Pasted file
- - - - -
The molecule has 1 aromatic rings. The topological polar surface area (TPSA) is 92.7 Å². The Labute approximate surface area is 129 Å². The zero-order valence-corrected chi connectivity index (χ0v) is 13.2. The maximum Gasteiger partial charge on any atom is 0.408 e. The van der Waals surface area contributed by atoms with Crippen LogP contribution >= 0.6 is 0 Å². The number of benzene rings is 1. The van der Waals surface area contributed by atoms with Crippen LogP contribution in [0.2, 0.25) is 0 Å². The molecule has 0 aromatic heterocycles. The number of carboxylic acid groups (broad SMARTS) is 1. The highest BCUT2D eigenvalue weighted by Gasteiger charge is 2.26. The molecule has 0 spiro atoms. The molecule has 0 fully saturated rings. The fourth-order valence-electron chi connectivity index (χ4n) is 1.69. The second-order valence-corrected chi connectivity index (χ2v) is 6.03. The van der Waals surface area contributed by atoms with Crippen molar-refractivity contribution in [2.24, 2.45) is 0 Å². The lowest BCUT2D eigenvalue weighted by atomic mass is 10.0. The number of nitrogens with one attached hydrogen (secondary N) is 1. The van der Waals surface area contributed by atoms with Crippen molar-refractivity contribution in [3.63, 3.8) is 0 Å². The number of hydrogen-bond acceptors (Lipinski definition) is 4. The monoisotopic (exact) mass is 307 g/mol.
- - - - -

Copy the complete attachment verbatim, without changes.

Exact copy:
The molecule has 1 aromatic rings. The topological polar surface area (TPSA) is 92.7 Å². The Labute approximate surface area is 129 Å². The zero-order valence-corrected chi connectivity index (χ0v) is 13.2. The maximum Gasteiger partial charge on any atom is 0.408 e. The van der Waals surface area contributed by atoms with Crippen LogP contribution >= 0.6 is 0 Å². The number of benzene rings is 1. The van der Waals surface area contributed by atoms with Crippen LogP contribution in [0.2, 0.25) is 0 Å². The molecule has 0 aromatic heterocycles. The number of carboxylic acid groups (broad SMARTS) is 1. The highest BCUT2D eigenvalue weighted by Gasteiger charge is 2.26. The molecule has 0 spiro atoms. The molecule has 0 fully saturated rings. The fourth-order valence-electron chi connectivity index (χ4n) is 1.69. The second-order valence-corrected chi connectivity index (χ2v) is 6.03. The van der Waals surface area contributed by atoms with Crippen molar-refractivity contribution in [2.24, 2.45) is 0 Å². The lowest BCUT2D eigenvalue weighted by atomic mass is 10.0. The number of nitrogens with one attached hydrogen (secondary N) is 1. The van der Waals surface area contributed by atoms with Crippen molar-refractivity contribution in [3.63, 3.8) is 0 Å². The number of hydrogen-bond acceptors (Lipinski definition) is 4. The monoisotopic (exact) mass is 307 g/mol.